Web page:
Investors Eager to Hear Shale Companies' Plans for Rest of 2017
Some American oil producers may be pumping the brakes on new drilling, but as the leading shale players get set to report earnings this week, investors will be watching closely to see how much the industry is really slowing its ambitious plans for growth.
Investors and analysts are eager to hear management teams at Pioneer Natural Resources Co., EOG Resources Inc. and other shale companies detail their plans for the second half of 2017.
Anadarko Petroleum Corp. and ConocoPhillips already reported and could serve as bellwethers for this earnings season. They lost more than expected in the second quarter as crude languished under $50 a barrel for most of the period, prompting them to announce plans to rein in spending. Together, they shaved a combined $500 million out of their $9.2 billion budgets.
Investors, initially skeptical, came around to the idea of belt tightening -- when they learned where it was happening. Anadarko's stock dropped 3% in overnight trade last Monday after its cuts were announced. But the stock rallied back Tuesday morning when Chief Executive Al Walker and other executives explained that the preponderance of cuts would cut from international and deep-water divisions, not U.S. shale operations.
In fact, Anadarko is in the process of restarting 3,000 wells in Colorado shale country that shut in the wake of a deadly home explosion in the spring.
"We're going to continue to watch the market, see what oil prices do, try to pace our spending this year and next year," Mr. Walker said.
ConocoPhillips said it is now track to end the year with less than $20 billion in debt thanks to extensive oil-and-gas field sales in Canada and the natural-gas-rich Barnett Shale near Fort Worth, Tex. The company is dialing down spending for the rest of this year by $200 million, but continues to ramp up in oily areas like the Eagle Ford shale of South Texas. Conoco shares rose 6% last week.
While enthusiasm for shale hasn't waned, investors are more wary of companies that want to increase production at any cost, said Dan Pickering, head of the asset-management arm of investment bank Tudor, Pickering Holt & Co.
"The market is signaling spending less is OK," he said. "The market is very afraid of U.S. oversupply."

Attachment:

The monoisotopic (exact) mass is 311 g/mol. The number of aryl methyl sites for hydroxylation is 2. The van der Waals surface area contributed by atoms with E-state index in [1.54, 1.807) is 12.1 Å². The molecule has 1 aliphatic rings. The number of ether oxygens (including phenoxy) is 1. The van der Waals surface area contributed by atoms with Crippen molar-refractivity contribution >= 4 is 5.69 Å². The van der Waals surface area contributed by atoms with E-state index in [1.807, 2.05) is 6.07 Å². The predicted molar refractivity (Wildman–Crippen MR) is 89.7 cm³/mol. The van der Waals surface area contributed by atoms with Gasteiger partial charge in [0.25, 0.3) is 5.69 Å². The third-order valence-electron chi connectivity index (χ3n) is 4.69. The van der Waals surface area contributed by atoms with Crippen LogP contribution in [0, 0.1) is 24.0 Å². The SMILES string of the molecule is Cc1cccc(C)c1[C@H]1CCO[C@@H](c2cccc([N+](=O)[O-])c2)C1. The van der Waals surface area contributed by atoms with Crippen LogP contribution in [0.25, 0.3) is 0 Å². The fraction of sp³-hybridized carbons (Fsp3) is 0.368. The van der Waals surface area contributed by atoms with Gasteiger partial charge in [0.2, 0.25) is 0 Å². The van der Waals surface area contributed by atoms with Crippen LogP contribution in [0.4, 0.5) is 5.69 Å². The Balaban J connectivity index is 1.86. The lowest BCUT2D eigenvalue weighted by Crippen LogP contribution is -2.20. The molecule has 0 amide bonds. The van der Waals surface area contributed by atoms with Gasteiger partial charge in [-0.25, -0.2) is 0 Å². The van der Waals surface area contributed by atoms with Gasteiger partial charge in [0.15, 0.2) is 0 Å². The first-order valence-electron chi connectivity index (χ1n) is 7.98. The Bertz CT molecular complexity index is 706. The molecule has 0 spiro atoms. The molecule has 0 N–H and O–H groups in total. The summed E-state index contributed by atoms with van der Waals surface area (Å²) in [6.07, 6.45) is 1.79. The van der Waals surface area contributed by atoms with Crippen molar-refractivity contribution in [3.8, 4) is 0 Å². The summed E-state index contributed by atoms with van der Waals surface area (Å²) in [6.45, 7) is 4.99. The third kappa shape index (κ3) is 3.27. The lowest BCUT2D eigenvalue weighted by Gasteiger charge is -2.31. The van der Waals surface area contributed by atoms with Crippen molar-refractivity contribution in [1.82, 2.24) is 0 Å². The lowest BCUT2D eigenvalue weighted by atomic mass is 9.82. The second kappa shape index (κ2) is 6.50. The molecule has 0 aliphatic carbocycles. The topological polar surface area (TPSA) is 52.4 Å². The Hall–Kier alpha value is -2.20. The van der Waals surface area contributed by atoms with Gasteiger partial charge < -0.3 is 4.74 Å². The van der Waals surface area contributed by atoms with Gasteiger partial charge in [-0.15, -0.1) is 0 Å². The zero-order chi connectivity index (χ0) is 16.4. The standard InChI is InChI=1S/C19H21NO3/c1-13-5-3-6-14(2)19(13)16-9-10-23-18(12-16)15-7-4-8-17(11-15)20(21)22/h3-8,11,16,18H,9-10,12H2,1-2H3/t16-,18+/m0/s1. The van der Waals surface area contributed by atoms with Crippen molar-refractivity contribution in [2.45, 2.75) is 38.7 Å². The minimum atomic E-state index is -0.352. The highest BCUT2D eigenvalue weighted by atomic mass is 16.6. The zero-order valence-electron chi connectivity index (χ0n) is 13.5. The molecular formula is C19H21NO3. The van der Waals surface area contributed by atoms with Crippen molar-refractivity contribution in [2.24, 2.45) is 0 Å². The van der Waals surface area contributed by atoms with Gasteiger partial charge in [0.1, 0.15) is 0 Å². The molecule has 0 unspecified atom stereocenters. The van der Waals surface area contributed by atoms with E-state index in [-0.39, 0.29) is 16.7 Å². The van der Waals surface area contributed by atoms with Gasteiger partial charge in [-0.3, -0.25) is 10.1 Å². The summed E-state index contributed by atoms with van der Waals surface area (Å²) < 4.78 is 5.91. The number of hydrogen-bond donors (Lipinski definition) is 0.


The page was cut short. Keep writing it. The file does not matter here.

U.S. oil drillers have redeployed more than 240 rigs since the start of the year, but those increases are slowing dramatically. The second quarter rig count was only 23% higher than the first quarter, and so far in July it is up just 5% over the second quarter, according to a report from RigData.
Even if U.S. energy outfits take a break from drilling, oil production is likely to keep rising. That is because many producers in the Permian Basin of West Texas and New Mexico have hedging contracts on 65% of their production for the rest of this year at $50 a barrel, ensuring they will get that price even if crude trades lower, according to a new analysis from IHS Markit Ltd.
Also, many wells around Texas have been drilled but not yet fracked, the so-called completion stage that unlocks fuel from the ground. According to the latest federal estimate, the number of drilled-but-uncompleted wells is now over 6,000 -- a backlog that could take the next 18 months to work off as wells are hooked up to pipelines, analyst James West of Evercore ISI said.
Pioneer, which reports Tuesday, expects to drill its 1,000th well in the Permian later this year as it charts of path to pump 1 million barrels a day in a decade, up from a little more than 235,000 barrels a day in 2016.
Pioneer executives have long been bullish on U.S. shale despite low oil prices, in part because the company has hedged much of its production to get higher-than-market prices, but also because the company continues to wring out costs from its operations.
But even Pioneer has signaled its outlook for this year and next could be tempered if low oil prices persist -- an idea that is getting more traction since the head of Royal Dutch Shell PLC last week warned that oil prices might be "lower forever."
"We're not going to drill ourselves into oblivion," Tim Dove, chief executive of Pioneer, said in late June at an energy conference hosted by J.P. Morgan. "It just doesn't make sense."
Bradley Olson contributed to this article.
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(END) Dow Jones Newswires
July 30, 2017 07:14 ET (11:14 GMT)